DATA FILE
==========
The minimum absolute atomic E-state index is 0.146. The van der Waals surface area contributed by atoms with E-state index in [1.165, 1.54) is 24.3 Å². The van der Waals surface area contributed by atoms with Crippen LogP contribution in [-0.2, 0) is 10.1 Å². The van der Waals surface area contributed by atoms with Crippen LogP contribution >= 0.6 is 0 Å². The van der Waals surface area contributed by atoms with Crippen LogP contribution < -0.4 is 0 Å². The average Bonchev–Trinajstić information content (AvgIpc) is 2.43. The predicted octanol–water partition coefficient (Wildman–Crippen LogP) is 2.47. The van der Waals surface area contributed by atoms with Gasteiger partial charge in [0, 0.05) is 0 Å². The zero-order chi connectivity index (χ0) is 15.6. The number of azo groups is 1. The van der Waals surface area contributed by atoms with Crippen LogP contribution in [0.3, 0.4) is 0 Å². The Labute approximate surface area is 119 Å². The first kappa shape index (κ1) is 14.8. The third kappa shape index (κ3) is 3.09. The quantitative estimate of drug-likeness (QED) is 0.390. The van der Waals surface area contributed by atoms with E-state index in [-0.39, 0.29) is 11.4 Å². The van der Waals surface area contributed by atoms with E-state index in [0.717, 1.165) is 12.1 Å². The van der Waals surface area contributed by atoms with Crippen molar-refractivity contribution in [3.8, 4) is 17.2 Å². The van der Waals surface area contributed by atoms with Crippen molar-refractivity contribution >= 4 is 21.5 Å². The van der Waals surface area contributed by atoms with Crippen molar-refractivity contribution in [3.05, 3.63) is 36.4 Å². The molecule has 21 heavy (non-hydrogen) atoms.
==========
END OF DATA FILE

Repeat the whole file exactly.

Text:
The minimum absolute atomic E-state index is 0.146. The van der Waals surface area contributed by atoms with E-state index in [1.165, 1.54) is 24.3 Å². The van der Waals surface area contributed by atoms with Crippen LogP contribution in [-0.2, 0) is 10.1 Å². The van der Waals surface area contributed by atoms with Crippen LogP contribution >= 0.6 is 0 Å². The van der Waals surface area contributed by atoms with Crippen LogP contribution < -0.4 is 0 Å². The average Bonchev–Trinajstić information content (AvgIpc) is 2.43. The predicted octanol–water partition coefficient (Wildman–Crippen LogP) is 2.47. The van der Waals surface area contributed by atoms with Gasteiger partial charge in [0, 0.05) is 0 Å². The zero-order chi connectivity index (χ0) is 15.6. The number of azo groups is 1. The van der Waals surface area contributed by atoms with Crippen LogP contribution in [0.3, 0.4) is 0 Å². The Labute approximate surface area is 119 Å². The first kappa shape index (κ1) is 14.8. The third kappa shape index (κ3) is 3.09. The quantitative estimate of drug-likeness (QED) is 0.390. The van der Waals surface area contributed by atoms with E-state index in [-0.39, 0.29) is 11.4 Å². The van der Waals surface area contributed by atoms with E-state index in [0.717, 1.165) is 12.1 Å². The van der Waals surface area contributed by atoms with Crippen molar-refractivity contribution in [3.8, 4) is 17.2 Å². The van der Waals surface area contributed by atoms with Crippen molar-refractivity contribution >= 4 is 21.5 Å². The van der Waals surface area contributed by atoms with Crippen molar-refractivity contribution in [3.05, 3.63) is 36.4 Å². The molecule has 21 heavy (non-hydrogen) atoms.